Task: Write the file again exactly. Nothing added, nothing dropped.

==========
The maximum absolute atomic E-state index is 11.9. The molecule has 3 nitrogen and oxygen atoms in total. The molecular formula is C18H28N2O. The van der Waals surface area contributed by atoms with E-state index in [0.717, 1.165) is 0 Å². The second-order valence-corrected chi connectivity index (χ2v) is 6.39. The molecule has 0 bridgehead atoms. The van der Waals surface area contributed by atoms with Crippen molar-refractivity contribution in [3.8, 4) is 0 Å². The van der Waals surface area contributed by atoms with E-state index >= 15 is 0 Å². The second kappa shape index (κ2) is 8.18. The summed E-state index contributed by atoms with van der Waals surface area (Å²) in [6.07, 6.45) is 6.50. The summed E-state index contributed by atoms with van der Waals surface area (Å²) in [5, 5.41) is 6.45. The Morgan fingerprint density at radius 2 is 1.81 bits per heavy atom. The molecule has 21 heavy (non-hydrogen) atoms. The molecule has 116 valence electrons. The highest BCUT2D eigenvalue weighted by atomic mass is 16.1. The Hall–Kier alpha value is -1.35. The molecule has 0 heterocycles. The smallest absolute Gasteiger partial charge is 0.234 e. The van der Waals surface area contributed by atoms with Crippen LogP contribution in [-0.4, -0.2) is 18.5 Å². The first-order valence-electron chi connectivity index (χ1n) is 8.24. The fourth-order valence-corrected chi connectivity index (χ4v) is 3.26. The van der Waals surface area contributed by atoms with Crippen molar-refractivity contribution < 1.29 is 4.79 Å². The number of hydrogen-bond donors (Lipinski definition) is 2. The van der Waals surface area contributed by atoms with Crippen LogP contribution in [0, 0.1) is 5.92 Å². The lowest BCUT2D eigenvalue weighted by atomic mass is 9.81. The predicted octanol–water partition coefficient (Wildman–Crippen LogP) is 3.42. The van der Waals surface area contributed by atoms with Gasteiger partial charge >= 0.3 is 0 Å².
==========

The maximum absolute atomic E-state index is 11.9. The molecule has 3 nitrogen and oxygen atoms in total. The molecular formula is C18H28N2O. The van der Waals surface area contributed by atoms with E-state index in [0.717, 1.165) is 0 Å². The second-order valence-corrected chi connectivity index (χ2v) is 6.39. The molecule has 0 bridgehead atoms. The van der Waals surface area contributed by atoms with Crippen molar-refractivity contribution in [3.8, 4) is 0 Å². The van der Waals surface area contributed by atoms with E-state index >= 15 is 0 Å². The second kappa shape index (κ2) is 8.18. The summed E-state index contributed by atoms with van der Waals surface area (Å²) in [6.07, 6.45) is 6.50. The summed E-state index contributed by atoms with van der Waals surface area (Å²) in [5, 5.41) is 6.45. The Morgan fingerprint density at radius 2 is 1.81 bits per heavy atom. The molecule has 21 heavy (non-hydrogen) atoms. The molecule has 116 valence electrons. The highest BCUT2D eigenvalue weighted by atomic mass is 16.1. The Hall–Kier alpha value is -1.35. The molecule has 0 heterocycles. The smallest absolute Gasteiger partial charge is 0.234 e. The van der Waals surface area contributed by atoms with Crippen LogP contribution in [-0.4, -0.2) is 18.5 Å². The first-order valence-electron chi connectivity index (χ1n) is 8.24. The fourth-order valence-corrected chi connectivity index (χ4v) is 3.26. The van der Waals surface area contributed by atoms with Crippen molar-refractivity contribution < 1.29 is 4.79 Å². The number of hydrogen-bond donors (Lipinski definition) is 2. The van der Waals surface area contributed by atoms with Crippen LogP contribution in [0, 0.1) is 5.92 Å². The lowest BCUT2D eigenvalue weighted by atomic mass is 9.81. The predicted octanol–water partition coefficient (Wildman–Crippen LogP) is 3.42. The van der Waals surface area contributed by atoms with Gasteiger partial charge >= 0.3 is 0 Å².